Macro photography is all about those close up details. Showing parts of things that don’t always appear obvious to the eye. Bringing out these details allows us to see everyday objects in a new and surprising way.
Macro Photography Lenses
Manufacturers produce specific lenses that are geared towards macro photography. In order to get close to the subject and the right magnification you are going to want to acquire one of these lenses.
Don’t worry though! If you do not have one you can make do with your current lenses. You just won’t be able to get as close to your subject so will capture less detail. It will be more of a close up shot than a macro shot.
So what should I look for in a macro lens?
The focus distance is the space between your lens and the object you’re shooting. The name refers to the point in which your lens is to close to the subject and can no longer focus. Each lens will have varying minimum focus distances. Most of the time this number is written somewhere on the lens in metres and/or feet.
The macro lens is an optic that is designed to have a very short minimum focus distance. This means you can get incredibly close to your subject and preserve details.
On the market there are a lot of lenses. You will often find some longer zooms that promote their “macro” capabilities. To really find a quality macro photography lens keep an eye on the magnification ratio of these lenses. You want to be looking for a 1:1 (life size) or larger magnification.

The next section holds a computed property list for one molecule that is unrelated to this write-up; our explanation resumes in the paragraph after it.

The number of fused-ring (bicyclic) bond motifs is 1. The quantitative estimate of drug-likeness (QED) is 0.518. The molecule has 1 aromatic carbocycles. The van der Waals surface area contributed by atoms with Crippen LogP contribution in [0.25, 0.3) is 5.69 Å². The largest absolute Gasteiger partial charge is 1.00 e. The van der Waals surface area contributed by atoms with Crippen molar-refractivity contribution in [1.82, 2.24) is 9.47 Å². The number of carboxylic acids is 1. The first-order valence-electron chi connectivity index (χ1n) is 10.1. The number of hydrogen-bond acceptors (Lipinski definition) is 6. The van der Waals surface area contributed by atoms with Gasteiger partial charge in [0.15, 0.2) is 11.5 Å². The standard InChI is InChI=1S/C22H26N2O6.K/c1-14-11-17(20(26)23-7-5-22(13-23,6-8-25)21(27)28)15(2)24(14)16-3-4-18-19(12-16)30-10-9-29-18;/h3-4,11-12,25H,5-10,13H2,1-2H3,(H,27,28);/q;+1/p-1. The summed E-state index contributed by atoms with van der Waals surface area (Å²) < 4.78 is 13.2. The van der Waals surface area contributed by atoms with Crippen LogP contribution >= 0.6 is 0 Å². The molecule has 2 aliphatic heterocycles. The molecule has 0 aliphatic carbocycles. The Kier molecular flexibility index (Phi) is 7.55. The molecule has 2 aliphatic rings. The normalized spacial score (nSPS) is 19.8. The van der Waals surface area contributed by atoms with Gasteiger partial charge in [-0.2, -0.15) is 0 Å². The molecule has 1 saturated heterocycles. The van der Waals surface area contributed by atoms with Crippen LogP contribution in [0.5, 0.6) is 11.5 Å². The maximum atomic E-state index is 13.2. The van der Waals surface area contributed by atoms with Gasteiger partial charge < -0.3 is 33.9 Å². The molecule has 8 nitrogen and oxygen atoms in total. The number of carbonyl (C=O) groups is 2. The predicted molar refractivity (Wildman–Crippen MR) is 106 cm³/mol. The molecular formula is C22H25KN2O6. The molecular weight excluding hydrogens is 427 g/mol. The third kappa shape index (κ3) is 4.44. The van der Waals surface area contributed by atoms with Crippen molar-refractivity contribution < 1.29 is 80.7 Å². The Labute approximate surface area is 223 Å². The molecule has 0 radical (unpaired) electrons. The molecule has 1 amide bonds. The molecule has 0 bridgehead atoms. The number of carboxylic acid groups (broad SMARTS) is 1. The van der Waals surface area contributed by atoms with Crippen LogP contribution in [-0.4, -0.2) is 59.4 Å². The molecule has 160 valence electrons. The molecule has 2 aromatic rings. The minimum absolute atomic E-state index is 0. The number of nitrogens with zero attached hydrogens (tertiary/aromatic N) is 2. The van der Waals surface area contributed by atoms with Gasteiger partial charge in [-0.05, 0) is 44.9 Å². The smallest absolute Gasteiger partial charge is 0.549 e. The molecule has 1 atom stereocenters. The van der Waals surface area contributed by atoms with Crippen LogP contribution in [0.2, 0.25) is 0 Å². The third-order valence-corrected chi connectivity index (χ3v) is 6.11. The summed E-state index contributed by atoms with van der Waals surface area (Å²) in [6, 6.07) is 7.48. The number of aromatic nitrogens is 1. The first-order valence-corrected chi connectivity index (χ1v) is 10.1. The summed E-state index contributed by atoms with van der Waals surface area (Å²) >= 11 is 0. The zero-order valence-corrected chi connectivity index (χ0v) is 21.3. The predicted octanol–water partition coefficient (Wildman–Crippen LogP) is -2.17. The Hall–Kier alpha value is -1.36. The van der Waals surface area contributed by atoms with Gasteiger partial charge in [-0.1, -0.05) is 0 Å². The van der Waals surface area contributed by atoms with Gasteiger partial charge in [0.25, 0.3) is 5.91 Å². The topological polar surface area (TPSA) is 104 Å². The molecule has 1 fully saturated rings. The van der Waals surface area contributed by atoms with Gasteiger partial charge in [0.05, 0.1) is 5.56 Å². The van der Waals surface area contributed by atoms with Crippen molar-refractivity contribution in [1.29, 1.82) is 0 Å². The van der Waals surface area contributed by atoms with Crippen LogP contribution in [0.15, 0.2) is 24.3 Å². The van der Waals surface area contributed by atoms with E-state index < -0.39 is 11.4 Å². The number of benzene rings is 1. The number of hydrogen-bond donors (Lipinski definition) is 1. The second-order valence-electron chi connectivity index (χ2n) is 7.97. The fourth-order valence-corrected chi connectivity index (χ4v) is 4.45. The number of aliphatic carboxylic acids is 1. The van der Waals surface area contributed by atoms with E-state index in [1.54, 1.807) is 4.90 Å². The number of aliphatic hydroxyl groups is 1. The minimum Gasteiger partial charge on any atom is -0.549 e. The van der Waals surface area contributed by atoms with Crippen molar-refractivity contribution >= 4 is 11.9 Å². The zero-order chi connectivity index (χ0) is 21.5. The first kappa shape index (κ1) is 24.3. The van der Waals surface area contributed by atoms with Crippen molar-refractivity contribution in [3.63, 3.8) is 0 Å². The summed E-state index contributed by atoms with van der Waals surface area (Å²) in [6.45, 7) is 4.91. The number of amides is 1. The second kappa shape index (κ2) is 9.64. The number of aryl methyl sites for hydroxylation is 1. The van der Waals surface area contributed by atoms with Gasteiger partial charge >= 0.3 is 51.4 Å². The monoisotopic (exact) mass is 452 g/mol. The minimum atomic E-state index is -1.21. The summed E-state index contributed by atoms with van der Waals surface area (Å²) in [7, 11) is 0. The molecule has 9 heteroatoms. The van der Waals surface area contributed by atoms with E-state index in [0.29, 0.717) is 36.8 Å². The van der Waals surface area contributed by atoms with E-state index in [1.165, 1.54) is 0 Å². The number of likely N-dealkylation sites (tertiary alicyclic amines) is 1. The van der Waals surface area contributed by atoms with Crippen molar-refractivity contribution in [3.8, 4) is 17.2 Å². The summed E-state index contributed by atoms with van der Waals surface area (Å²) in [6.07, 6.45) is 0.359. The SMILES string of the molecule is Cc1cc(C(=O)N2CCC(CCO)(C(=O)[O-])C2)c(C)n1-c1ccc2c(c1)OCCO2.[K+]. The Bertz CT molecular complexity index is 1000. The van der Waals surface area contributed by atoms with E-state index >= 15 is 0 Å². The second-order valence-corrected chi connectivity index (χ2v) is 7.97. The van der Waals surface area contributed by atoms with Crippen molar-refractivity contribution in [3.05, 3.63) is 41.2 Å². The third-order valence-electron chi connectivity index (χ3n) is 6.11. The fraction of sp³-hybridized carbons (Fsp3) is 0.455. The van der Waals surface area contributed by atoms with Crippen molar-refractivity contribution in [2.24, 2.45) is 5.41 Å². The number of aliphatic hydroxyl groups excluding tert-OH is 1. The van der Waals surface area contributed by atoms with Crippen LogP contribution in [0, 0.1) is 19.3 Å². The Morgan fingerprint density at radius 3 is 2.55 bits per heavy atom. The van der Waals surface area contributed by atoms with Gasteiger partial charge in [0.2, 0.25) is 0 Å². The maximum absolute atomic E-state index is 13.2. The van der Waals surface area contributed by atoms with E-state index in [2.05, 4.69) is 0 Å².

A macro lens that can reproduce objects at life-size is said to be a 1:1 macro lens. A 1:2 macro lens can reproduce objects at half-size. A lens that can reproduce objects at double life-size will be a 2:1 macro lens.
Many true macro lenses are designed with a flat focus field instead of a curved field common in other lenses. The flat focus field will mean the whole frame is in focus compared to the focus being on the central point on a curved focus field lens.
Curved focus = Great for landscapes and portraits
Flat focus = Great for macro and preserving sharp details all over the frame.
With macro lenses, small vibrations cause big blurs. That’s why it’s important to use a quick shutter speed. Something like 1/250 or faster. As photographers we know that is not always easy to do though. If you need to let more light in you will need to have that shutter open longer so will want a tripod. Using a tripod is nearly always better than bumping up that ISO.
You will also find manual focus much easier when you are mounted on a tripod. Manual focus is likely going to be needed in macro photography as the camera can get confused with such small details. Finding that perfect focus point and being able to shoot a few images from the tripod will mean you can test a few settings.
Macro photography looks brilliant with narrow depth of fields, bokeh in backgrounds and high contrasts. To bring out these details you want to se your aperture as wide as possible. Something like F/1 to F/4. This will really blur out your backgrounds and create some brilliant Bokeh.
In macro photography you will find the background as important as your subject. The best macro shots show sharp contrasts and colours. To make sure you can capture great backgrounds you need to be shooting at different angles and think what is behind your subject.
Is my subject in front of a ‘busy’ background?
Can I shoot from a different height to change the background?
Can I somehow incorporate the sun and get some lens flare and bokeh?
All great questions to ask yourself and why it is always a good idea to shoot the same subject from many angles.